Thanksgiving is approaching and once again, despite the annual avalanche of "new" or "tried and true" recipes, millions of turkeys will be served overcooked and under-seasoned, yams and cranberry sauces will come out of cans, gravies will be made out of a powder, and store-bought pies will be stealthily placed on side tables. For those committed to actually cooking this most American holiday feast from scratch, the Foodcommander has some isolated, life-changing tips. No full recipes shall be given as those can easily be looked up elsewhere.
Hors d'Oeuvres Are For Gluttons
The Foodcommander considers it vulgar to serve hors d'oeuvres before a mid-day meal that already consists of several courses. Exercise some restraint. A crudité platter with cheese dip may be fetching for a Seventies' style costume party, but this is Thanksgiving 2012. Pigs in a blanket make grown-up men behave like pigs and spoil the appetite of the young. Roasted salted nuts and the like are not recommended as they encourage heavy drinking. Should your guests be drunk by the time supper is served, it means that either the wait was too long or that they'd rather be somewhere else.
Soup or Salad
Creamed butternut squash soup and the like reek of baby food and make everyone sluggish even before they chew on their first piece of white meat. Serve a salad instead. This year, the Foodcommander advocates a combination of watercress, shaved Brussels sprouts, toasted pumpkin seeds and diced apple, lightly dressed with lemon juice, good extra virgin olive oil, and cracked black pepper. An addition of cheese would be redundant in the light of things to follow.
Curb Your Herbs
Use only fresh herbs and only one kind per dish. Rosemary for squash, thyme for turkey, sage for stuffing, savory for string beans, parsley for potatoes. That way, each component will be distinct in flavor.
Turkey, Cold And Tight
On Wednesday evening, rinse the beast in your kitchen sink, pat it dry and judiciously rub the entire cavity with kosher salt. Don't bother seasoning the skin at this point. Disregard your fears of bacteria contamination and store the beast uncovered in a cool and dry place overnight so that the skin can tighten, a condition much needed for crisp results. On Thanksgiving Day, season the cavity with pepper and chopped thyme, stuff it or not, and fold the wings tips under to prevent them from blackening. Brush all over with melted butter and sprinkle with plenty of kosher salt only -- anything else will burn. Roast on a bed of chunks of root vegetables or a rack, at 400ºF. Baste at leisure. The Foodcommander will not tell you how long it will take until it's done. Make friends with your oven and an instant-read thermometer to find out. 165ºF is the magic number. When it's done, take it out of the oven and let it rest at least 15 minutes before carving (use this time to prepare the jus -- see below). Do not cover it with foil or any crisp skin will get soggy once again.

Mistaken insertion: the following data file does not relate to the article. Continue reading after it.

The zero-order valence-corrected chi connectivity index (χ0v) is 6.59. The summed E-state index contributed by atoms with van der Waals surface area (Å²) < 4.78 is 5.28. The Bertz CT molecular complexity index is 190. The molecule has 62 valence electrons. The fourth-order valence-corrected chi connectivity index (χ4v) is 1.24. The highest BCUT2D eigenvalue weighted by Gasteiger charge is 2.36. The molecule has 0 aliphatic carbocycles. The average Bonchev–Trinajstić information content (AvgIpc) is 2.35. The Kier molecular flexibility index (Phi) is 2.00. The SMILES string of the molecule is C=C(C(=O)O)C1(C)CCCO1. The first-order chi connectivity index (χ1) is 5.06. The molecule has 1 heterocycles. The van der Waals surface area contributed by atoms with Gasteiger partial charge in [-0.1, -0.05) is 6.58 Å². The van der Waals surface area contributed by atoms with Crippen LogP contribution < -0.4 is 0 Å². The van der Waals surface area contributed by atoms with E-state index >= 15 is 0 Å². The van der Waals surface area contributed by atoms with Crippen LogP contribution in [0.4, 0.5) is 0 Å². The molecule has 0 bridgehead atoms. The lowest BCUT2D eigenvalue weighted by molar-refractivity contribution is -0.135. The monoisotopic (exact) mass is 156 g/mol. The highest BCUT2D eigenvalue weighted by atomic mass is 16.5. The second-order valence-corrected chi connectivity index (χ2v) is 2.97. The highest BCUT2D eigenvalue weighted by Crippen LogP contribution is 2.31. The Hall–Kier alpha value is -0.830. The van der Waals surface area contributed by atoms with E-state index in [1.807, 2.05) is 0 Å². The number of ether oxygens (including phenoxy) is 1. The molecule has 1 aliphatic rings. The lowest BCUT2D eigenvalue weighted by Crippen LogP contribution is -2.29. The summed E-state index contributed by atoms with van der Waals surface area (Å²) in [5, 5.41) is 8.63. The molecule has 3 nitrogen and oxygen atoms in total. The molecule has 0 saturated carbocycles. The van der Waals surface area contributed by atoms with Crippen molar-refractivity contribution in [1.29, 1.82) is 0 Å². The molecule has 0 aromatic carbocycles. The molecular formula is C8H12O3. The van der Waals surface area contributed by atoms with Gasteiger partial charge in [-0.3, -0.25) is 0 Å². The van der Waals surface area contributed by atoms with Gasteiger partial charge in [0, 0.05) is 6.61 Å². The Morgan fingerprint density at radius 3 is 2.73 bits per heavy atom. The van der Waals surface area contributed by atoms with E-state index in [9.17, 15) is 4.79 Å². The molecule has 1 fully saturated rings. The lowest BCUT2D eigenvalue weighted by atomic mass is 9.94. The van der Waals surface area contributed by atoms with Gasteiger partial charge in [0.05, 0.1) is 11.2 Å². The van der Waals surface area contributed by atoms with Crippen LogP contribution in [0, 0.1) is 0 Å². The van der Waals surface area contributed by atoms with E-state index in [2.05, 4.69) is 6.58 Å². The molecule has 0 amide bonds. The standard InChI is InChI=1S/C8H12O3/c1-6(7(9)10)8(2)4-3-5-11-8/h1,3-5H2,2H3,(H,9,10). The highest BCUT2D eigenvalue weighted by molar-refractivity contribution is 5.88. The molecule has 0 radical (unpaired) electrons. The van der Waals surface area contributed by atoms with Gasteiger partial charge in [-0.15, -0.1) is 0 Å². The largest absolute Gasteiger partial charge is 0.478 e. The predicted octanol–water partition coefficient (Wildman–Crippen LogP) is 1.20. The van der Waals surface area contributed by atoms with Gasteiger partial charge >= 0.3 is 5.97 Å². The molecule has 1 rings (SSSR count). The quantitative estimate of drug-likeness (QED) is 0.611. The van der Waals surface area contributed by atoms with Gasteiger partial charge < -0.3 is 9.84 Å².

Gravy vs. Jus
Nouvelle Cuisine was invented in the Sixties to lighten things up but people continue to thicken sauces with flour or starches as if nothing happened. Get with it, already. When the beast is done, deglaze the roasting pan with something that's better than water and doesn't come from a can, like home-made stock, wine, or fresh pomegranate juice (in the spirit -- but not following the recipe -- of Ruth Reichl). Strain, skim off the bad fat (that would be the rendered turkey fat), reduce, check for salt and beat in the good fat (that would be cold, unsalted butter). Don't forget to preheat your gravy boat.
Addressing the Stuffing
Cut a crusty freshly baked loaf of bread into slices and freeze it overnight. This will facilitate cutting it into neat cubes. You can omit this step if there is a Hulk-type man in the house, in which case you may ask him to tear the fresh loaf into little pieces by hand, crust and all. Watch the bicep action but avoid seeing his facial expression as he goes about it. Lightly toast the bread cubes or shreds in a 250ºF oven until completely dry. Proceed from there following someone else's advice, but don't even think of using onion or garlic powder as seasoning. As a matter of fact, toss any such things you may keep in your pantry into the garbage right now.
Apple Pie 101
The Foodcommander is not amused when he beholds these all-too-common apple pie shortfalls: aluminum tins as cake pans, soggy half-baked crust bottoms, still-raw apple pieces in the center, oozing starchy goo that bears little resemblance to fruit, and a ridiculously high sugar quotient aimed at masking the absence of real flavor.
Precook cut-up, cored and peeled apples, preferably Winesap or other tart variety, with added lemon juice, some cloves and a little sugar, over medium heat, until halfway done. Let the mix cool down before further use. Do not add any juice or starch -- that's what really brought down Hostess Cakes. Nor should you overly sweeten the filling, there will be enough sweetness in the crumb topping, not to mention the ice cream everyone will clamor for to get alongside. Use half butter and half shortening for your pie dough and all butter for your crumb topping. Bake the pie in a glass dish. There are two ways to tell when it's done: the fruit will be bubbling at the edges, and the bottom of the crust, seen through the glass dish as you carefully lift it above your head to take a look, will appear golden and dry. Wear washable mittens -- in all likelihood they will get soiled from caramelized apple juices.
A Final Note
As a rule, keep emotions out of the kitchen and execute each task with a cool mind. Reserve your feelings for your family and guests.